For Nevsky Prokofiev rejected Eisenstein's initial suggestion of using authentic 13th-century Russian material, reasoning that this would merely seem quaint and remote to the audience. Instead, he devised a 13th-century music "not as it really sounded at the time, but as we would imagine it sounding today." Since the main action of the film concerns the clash between the Teutonic Crusaders and the Russian people, Prokofiev constructs his score around vivid tonal contrasts. For the Germans, he uses complex polytonal themes, heavy, inexorable rhythms, harsh harmonies and strident instrumentation. The Russians are given clear, folk-based diatonic melodies, exultant or poignant according to mood, and transparently scored.
Recognising the limitations of the sound equipment of the period, Prokofiev turned them to advantage. He had the horns heralding the arrival of the Crusaders blown directly into the microphone; the resulting distortion, he explained, evoked the terror the sound would have aroused among the Russian populace. The score shared in the success of the film, which was widely acclaimed. Jean Mitry hailed it as "the first masterpiece of a new art: the audio-visual art." Prokofiev later reworked his music into a cantata for concert performance.
On Ivan the Terrible composer and director worked together even more closely. Sometimes Prokofiev would provide music, in the normal way, for Eisenstein's footage; but often they reversed the order, with Eisenstein shooting material to fit passages Prokofiev had already written. Even when Prokofiev followed the standard procedure, Eisenstein noted, his music was "incredibly plastic; it never becomes mere illustration. It shows in an amazing way the inward progress of events, their dynamic structure in which emotion and the sense of what is happening take definite form."
In keeping with Eisenstein's approach, Prokofiev's music for the two parts of Ivan is less overtly dramatic than his score for Nevsky, more operatic and psychological in concept. Nevsky, with its straightforward heroic dualism, scarcely called for much in the way of character analysis, but in Ivan Prokofiev uses thematic patterns to comment on the development of character. Thus the material associated with Ivan himself gradually darkens, taking on brutal overtones from the bumptious songs of his bodyguards, the Oprichniki, as the Czar, soured by suspicion and bereavement, turns increasingly tyrannical.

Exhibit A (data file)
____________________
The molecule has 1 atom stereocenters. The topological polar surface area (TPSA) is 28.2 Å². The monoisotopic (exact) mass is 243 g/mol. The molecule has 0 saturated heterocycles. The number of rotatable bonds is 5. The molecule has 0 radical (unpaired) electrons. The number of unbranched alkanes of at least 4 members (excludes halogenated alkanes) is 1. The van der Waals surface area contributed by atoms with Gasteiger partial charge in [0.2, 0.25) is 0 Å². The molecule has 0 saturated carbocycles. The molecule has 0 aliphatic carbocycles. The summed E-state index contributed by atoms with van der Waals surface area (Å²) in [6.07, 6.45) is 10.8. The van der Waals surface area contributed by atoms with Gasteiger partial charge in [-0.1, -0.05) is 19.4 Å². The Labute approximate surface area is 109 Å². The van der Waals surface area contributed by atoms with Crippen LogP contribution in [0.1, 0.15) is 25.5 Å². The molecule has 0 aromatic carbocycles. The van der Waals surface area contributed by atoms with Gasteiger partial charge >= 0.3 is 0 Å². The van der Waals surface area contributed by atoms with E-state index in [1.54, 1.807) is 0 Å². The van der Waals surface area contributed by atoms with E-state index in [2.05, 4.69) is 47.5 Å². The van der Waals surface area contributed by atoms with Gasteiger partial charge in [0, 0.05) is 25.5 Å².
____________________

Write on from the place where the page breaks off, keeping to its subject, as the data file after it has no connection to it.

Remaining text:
The other movies on which Prokofiev worked are rarely shown outside Russia, and their music has never been available on disc. (He apparently regarded the scores as mere wartime propaganda stuff, written to order.) His reputation as a film composer rests on Lieutenant Kizhe, Alexander Nevsky, and Ivan the Terrible. But these three films would, by themselves, be enough to justify Eisenstein's description of him as "the perfect composer for the screen."
Prokofiev, Sergei Sergeyevich
PROKOFIEV, SERGEI SERGEYEVICH
(1891–1953), composer and pianist, one of the most important figures of the early Russian modernism, later of Socialist Realism.
Sergei Sergeyevich Prokofiev studied at the Petersburg conservatory from 1904 to 1914. By 1915 he was already one of the outstanding figures of modern Russian music. In his early works, Prokofiev employed new modes of expression while audibly referring to the musical language of the late nineteenth century. Prokofiev followed various stylistic courses. He was known as a radical exponent of provocative new music and also distinguished himself through his neoclassical experiments. Later he would be known precisely for his synthesis of the unusual and the familiar, of complexity and simplicity, of constructive rationality and melodious emotionalism.
In 1918, hoping for greater artistic perspectives, Prokofiev left Russia for the United States. After mixed experiences there, he left in 1922 to settle in Paris. Prokofiev was not a "classical" emigrant: He assumed Soviet citizenship in 1924 and often travelled to the Soviet Union to give concerts. Finally, in 1936, the artist returned to Russia with his family. His decision can be attributed to a deep longing for his home country, a diffuse sympathy for the political developments there, a marked interest in the privileged position of an exceptional artist in the Soviet state, and a sense of invulnerability. It was not difficult for Prokofiev to fulfil the ideological standards of "Socialist Realism," given the melodious simplicity of his work. He had long ago given up his futuristic inclinations and instead tried to realize a new rhythmic-motoric, tonally tense, poignant style. Yet in 1948 even Prokofiev was severely criticized by the Soviet government, which perceived "formalistic distortions and anti-democratic tendencies" in the works of leading Soviet composers. Prokofiev criticized himself, and until his death (on the same day as Stalin's) he attempted to reconcile his own stylistic conceptions with the party line.
See also: music; socialist realism
Jaffé, Daniel. (1998). Sergey Prokofiev. London: Phaidon.
Robinson, Harlow L. (1987). Sergei Prokofiev: A Biography. New York: Viking.